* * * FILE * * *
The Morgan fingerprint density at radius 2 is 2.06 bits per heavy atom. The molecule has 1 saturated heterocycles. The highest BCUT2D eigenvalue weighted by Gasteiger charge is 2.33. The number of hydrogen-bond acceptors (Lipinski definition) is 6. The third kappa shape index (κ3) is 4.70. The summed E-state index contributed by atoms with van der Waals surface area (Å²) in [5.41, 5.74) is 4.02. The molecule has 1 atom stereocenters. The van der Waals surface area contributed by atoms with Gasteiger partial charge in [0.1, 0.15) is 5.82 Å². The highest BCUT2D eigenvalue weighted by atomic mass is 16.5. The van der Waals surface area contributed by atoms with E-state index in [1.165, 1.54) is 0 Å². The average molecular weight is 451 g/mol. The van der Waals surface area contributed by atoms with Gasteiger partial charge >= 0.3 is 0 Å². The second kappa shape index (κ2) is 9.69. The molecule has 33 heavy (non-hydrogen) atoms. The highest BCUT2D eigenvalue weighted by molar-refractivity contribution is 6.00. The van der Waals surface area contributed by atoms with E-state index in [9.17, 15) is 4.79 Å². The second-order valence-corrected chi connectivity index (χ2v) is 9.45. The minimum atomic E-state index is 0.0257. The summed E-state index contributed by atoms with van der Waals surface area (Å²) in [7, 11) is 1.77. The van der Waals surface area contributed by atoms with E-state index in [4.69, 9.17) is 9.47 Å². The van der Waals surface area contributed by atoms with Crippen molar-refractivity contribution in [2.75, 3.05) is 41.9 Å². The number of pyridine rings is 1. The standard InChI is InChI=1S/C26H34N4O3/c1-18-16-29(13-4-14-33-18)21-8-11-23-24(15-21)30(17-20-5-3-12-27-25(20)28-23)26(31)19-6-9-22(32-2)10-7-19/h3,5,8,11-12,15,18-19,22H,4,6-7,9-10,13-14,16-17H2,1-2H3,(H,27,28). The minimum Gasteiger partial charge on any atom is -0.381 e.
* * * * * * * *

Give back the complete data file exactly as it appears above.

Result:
The Morgan fingerprint density at radius 2 is 2.06 bits per heavy atom. The molecule has 1 saturated heterocycles. The highest BCUT2D eigenvalue weighted by Gasteiger charge is 2.33. The number of hydrogen-bond acceptors (Lipinski definition) is 6. The third kappa shape index (κ3) is 4.70. The summed E-state index contributed by atoms with van der Waals surface area (Å²) in [5.41, 5.74) is 4.02. The molecule has 1 atom stereocenters. The van der Waals surface area contributed by atoms with Gasteiger partial charge in [0.1, 0.15) is 5.82 Å². The highest BCUT2D eigenvalue weighted by atomic mass is 16.5. The van der Waals surface area contributed by atoms with E-state index in [1.165, 1.54) is 0 Å². The average molecular weight is 451 g/mol. The van der Waals surface area contributed by atoms with Gasteiger partial charge >= 0.3 is 0 Å². The second kappa shape index (κ2) is 9.69. The molecule has 33 heavy (non-hydrogen) atoms. The highest BCUT2D eigenvalue weighted by molar-refractivity contribution is 6.00. The van der Waals surface area contributed by atoms with E-state index in [9.17, 15) is 4.79 Å². The second-order valence-corrected chi connectivity index (χ2v) is 9.45. The minimum atomic E-state index is 0.0257. The summed E-state index contributed by atoms with van der Waals surface area (Å²) in [7, 11) is 1.77. The van der Waals surface area contributed by atoms with E-state index in [4.69, 9.17) is 9.47 Å². The van der Waals surface area contributed by atoms with Crippen molar-refractivity contribution in [2.75, 3.05) is 41.9 Å². The number of pyridine rings is 1. The standard InChI is InChI=1S/C26H34N4O3/c1-18-16-29(13-4-14-33-18)21-8-11-23-24(15-21)30(17-20-5-3-12-27-25(20)28-23)26(31)19-6-9-22(32-2)10-7-19/h3,5,8,11-12,15,18-19,22H,4,6-7,9-10,13-14,16-17H2,1-2H3,(H,27,28). The minimum Gasteiger partial charge on any atom is -0.381 e.